Friday, 22 March 2013

Nokia and HTC in Germany: a clarification

In the light of recent press coverage of the German litigation between Nokia and HTC (eg here, here, here and here), PatLit has received the following clarificatory statement from Laura Whiting (Hogan Lovells, who acted for HTC).
You may have seen recent reports of the judgment of the Mannheim District Court in case 2 O 119/12, one of a number of cases between Nokia and HTC that have been heard or will be heard this year. There appears to have been some confusion in the press reporting of the case in relation to the scope of the action and therefore of any injunction, should Nokia choose to enforce the ruling. It might be helpful to clear this up. To be clear, any injunction will apply only to three old HTC phone models – it will not affect any other HTC phones.

The judgment in German shows that the dispute revolved round the infringement of EP 0 673 175 – a patent concerning a niche piece of code for power reduction when the phone is in the GSM idle mode. HTC has implemented a workaround.

The case (and therefore any injunction) concerns only three phone models: the HTC Rhyme, Wildfire S and Desire S, all of which are all superseded models. 
In their post hearing brief dated 26 February 2013, Nokia made the following statements:
4. We furthermore note that the specified profits in the amount of Euro ● million [actual sum redacted] according to Defendants' submission should relate to the sale of all HTC devices in Germany. However, the present complaint challenges only three different embodiments. [ie. the Rhyme, Desire S and Wildfire S] The profits generated from the sale of all devices, thus also cannot serve as the basis for the provision of a security bond in the present proceedings. It is not known, what portion of the alleged profits should relate to the infringing embodiments. The affidavit thus is in any case not suitable to demonstrate any losses resulting from enforcement with regard to the infringing embodiments.

5. … We have to assume that the Defendants could easily avoid the patented technical teaching, not using the advantages of the patent. As has been explained in detail, with the patent, the infringing embodiments could only use two or three of the four BCCH/PCH messages transmitted by default. However, they also could be easily modified so that all four messages would always be used. This would only result in increased power consumption and a shorter standby period. It is, however, not apparent, how this should result in Defendants losing significant market shares...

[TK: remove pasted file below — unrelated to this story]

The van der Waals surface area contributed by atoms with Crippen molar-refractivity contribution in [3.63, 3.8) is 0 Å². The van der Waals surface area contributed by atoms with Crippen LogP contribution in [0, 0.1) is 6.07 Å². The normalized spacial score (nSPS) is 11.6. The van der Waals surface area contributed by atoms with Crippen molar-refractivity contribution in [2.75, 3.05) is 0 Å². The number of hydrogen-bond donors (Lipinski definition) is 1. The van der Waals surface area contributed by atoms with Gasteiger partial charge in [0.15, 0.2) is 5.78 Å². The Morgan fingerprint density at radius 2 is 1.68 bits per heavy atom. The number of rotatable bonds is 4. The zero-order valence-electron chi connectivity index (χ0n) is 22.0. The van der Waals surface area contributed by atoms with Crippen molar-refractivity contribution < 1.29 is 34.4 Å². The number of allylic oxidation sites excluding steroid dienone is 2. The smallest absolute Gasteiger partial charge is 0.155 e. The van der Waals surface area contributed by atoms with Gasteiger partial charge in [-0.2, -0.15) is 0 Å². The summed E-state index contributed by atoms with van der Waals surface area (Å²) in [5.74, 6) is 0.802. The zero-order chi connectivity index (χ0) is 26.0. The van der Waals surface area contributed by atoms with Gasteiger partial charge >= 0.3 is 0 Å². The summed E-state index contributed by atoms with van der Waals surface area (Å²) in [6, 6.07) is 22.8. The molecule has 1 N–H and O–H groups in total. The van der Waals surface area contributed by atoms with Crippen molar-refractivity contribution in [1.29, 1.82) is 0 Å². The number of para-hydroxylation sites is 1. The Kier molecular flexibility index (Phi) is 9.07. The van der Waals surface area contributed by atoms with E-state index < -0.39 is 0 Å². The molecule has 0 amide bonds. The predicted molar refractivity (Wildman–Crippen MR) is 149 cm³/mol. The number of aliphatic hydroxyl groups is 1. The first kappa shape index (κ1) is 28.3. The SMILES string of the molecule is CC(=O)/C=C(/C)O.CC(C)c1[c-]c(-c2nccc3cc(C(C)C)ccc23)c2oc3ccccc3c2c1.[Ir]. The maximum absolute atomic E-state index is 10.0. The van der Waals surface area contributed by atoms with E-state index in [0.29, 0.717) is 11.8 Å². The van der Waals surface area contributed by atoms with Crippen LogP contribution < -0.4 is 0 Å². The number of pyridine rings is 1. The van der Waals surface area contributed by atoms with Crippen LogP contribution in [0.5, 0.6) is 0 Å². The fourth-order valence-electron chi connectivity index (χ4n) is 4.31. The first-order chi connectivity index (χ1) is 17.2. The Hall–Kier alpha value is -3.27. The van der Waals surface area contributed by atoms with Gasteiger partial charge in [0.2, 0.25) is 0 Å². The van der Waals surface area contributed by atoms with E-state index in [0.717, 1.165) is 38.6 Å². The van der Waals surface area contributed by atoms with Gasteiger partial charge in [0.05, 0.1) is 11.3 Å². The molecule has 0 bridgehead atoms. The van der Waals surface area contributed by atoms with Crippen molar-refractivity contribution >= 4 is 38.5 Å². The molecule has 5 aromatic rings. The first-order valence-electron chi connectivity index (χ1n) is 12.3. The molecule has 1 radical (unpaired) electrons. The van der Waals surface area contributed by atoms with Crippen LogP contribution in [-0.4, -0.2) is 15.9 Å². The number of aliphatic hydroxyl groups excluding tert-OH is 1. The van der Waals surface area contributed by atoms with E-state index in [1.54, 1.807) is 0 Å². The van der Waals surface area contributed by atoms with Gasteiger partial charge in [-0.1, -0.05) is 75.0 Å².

2. In the judgment itself, the subject-matter of the dispute (and therefore the scope of the injunction) is defined as follows:
This action is brought against the following mobile devices, so-called smartphones (accused devices):

a) product designation: Wildfire S, equipped with a chipset of the company Qualcomm with a baseband processor MSM 7227 and sender-receiver RTR 6285 GSMW-CDMA,

b) product designation: Desire S, equipped with a chipset of the company Qualcomm with a baseband processor MSM 8255 and sender-receiver QTR 8200 GSM/W-DDMA,

c) product designation: Rhyme, equipped with a chipset of the company Qualcomm with a baseband processor MSM 8255 and sender-receiver QTR 8615 GSM/W-DDMA.
The chipset-supplier of the Defendant, the company Qualcomm, has its registered offices in the United States of America.

3. In Germany, a bank guarantee must be provided before an injunction can be enforced (this is referred to as a bond). The value of the bond to be deposited against enforcement is set according to the scope of the injunction. In this case, the amount of the bond Nokia must pay to enforce the injunction was set with reference to the three phone models named in the suit only rather than HTC's whole product range (in which case the bond amount would be much larger). Any injunction is therefore also limited to these three phones.
In proceedings earlier this month, as reported by FOSS Patents here, the District Court of Mannheim dismissed an infringement complaint brought by Nokia against HTC, alleging that HTC infringed the German part of its EP0812120 patent for a “method for using services offered by a telecommunications network, a telecommunications system, and a terminal for it.” The court also awarded HTC its legal costs.

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